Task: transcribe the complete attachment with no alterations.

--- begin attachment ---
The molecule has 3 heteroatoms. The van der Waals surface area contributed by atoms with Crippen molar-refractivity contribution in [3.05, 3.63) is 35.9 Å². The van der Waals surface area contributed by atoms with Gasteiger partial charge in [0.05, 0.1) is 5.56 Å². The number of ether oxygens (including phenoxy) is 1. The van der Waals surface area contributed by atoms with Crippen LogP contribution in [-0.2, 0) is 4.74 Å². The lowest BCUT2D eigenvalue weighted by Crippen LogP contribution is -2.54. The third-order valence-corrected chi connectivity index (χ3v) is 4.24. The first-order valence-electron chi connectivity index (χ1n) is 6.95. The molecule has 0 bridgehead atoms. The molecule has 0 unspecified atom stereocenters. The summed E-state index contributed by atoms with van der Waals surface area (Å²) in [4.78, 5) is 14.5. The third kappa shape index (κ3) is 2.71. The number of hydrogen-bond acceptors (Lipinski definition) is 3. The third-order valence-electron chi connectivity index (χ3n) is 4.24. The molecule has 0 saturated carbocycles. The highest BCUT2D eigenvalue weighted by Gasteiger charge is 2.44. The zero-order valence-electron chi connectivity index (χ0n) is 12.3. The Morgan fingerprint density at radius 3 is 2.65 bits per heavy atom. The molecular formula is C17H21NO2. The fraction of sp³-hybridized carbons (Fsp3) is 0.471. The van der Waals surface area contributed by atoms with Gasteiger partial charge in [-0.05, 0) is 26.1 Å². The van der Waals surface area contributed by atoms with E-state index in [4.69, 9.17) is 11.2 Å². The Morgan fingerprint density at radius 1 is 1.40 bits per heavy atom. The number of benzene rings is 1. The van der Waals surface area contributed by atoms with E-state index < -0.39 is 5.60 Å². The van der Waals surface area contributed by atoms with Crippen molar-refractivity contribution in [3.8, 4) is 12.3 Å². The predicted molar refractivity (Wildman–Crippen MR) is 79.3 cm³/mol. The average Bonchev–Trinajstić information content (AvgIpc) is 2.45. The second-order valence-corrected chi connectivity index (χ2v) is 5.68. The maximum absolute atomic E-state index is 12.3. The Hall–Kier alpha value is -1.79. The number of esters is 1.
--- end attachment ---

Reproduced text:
The molecule has 3 heteroatoms. The van der Waals surface area contributed by atoms with Crippen molar-refractivity contribution in [3.05, 3.63) is 35.9 Å². The van der Waals surface area contributed by atoms with Gasteiger partial charge in [0.05, 0.1) is 5.56 Å². The number of ether oxygens (including phenoxy) is 1. The van der Waals surface area contributed by atoms with Crippen LogP contribution in [-0.2, 0) is 4.74 Å². The lowest BCUT2D eigenvalue weighted by Crippen LogP contribution is -2.54. The third-order valence-corrected chi connectivity index (χ3v) is 4.24. The first-order valence-electron chi connectivity index (χ1n) is 6.95. The molecule has 0 bridgehead atoms. The molecule has 0 unspecified atom stereocenters. The summed E-state index contributed by atoms with van der Waals surface area (Å²) in [4.78, 5) is 14.5. The third kappa shape index (κ3) is 2.71. The number of hydrogen-bond acceptors (Lipinski definition) is 3. The third-order valence-electron chi connectivity index (χ3n) is 4.24. The molecule has 0 saturated carbocycles. The highest BCUT2D eigenvalue weighted by Gasteiger charge is 2.44. The zero-order valence-electron chi connectivity index (χ0n) is 12.3. The Morgan fingerprint density at radius 3 is 2.65 bits per heavy atom. The molecular formula is C17H21NO2. The fraction of sp³-hybridized carbons (Fsp3) is 0.471. The van der Waals surface area contributed by atoms with Gasteiger partial charge in [-0.05, 0) is 26.1 Å². The van der Waals surface area contributed by atoms with E-state index in [4.69, 9.17) is 11.2 Å². The Morgan fingerprint density at radius 1 is 1.40 bits per heavy atom. The number of benzene rings is 1. The van der Waals surface area contributed by atoms with E-state index < -0.39 is 5.60 Å². The van der Waals surface area contributed by atoms with Crippen molar-refractivity contribution in [3.8, 4) is 12.3 Å². The predicted molar refractivity (Wildman–Crippen MR) is 79.3 cm³/mol. The average Bonchev–Trinajstić information content (AvgIpc) is 2.45. The second-order valence-corrected chi connectivity index (χ2v) is 5.68. The maximum absolute atomic E-state index is 12.3. The Hall–Kier alpha value is -1.79. The number of esters is 1.